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Yulia Payevska: “The army wins battles, but it’s the people who can win the war”

In her civilian life, she is a designer, president of the Mutokukai-Ukraine Aikido Federation, 5th dan aikido.

Since 2013, she has participated in the Revolution of Dignity and the war in eastern Ukraine as a paramedic. She is a commander of the volunteer medical evacuation unit “Taira’s Angels” and the evacuation unit of the 61st Military Mobile Hospital (2018-2020), junior sergeant of the Armed Forces of Ukraine. During one of her combat evacuations, she suffered a hip injury. Both hip joints had to be replaced. 

On March 16, 2022, during a full-scale war, Taira was detained at a checkpoint in the village of Mangush near Mariupol. She was taken prisoner of war by the russian occupiers when she was evacuating women and children from Mariupol through the so-called green corridor to Zaporizhzhia. On June 17, 2022, she was released from captivity.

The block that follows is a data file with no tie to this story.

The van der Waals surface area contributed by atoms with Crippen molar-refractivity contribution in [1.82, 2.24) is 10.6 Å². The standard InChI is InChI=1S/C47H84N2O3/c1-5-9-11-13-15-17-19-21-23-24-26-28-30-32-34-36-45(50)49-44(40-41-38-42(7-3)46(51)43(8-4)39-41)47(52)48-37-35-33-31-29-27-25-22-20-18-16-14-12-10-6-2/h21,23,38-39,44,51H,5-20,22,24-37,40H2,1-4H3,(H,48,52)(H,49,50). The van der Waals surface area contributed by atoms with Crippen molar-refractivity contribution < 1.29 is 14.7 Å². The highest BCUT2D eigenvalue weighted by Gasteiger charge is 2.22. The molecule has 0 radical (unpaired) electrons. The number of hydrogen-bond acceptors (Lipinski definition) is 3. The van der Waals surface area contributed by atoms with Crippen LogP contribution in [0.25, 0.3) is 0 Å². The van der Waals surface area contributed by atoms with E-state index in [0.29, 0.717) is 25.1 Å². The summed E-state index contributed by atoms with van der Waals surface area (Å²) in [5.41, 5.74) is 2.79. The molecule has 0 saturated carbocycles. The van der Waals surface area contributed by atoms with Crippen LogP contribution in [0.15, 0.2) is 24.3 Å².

In 2022, she participated in the Warrior Games in Florida and won 2 gold medals in swimming and a bronze in powerlifting. In 2020, she was the only woman in the national team of Ukraine at the Invictus Games 2020 in The Hague. Since the Invictus Games 2020 were postponed to 2022 due to COVID-19, Taira missed the competition because she was in russian captivity during the competition. In the Invictus Games 2023, she became the 25th member of the national team.


You once wrote in a post that you should always do what you want to do. What other rules does Taira have in life?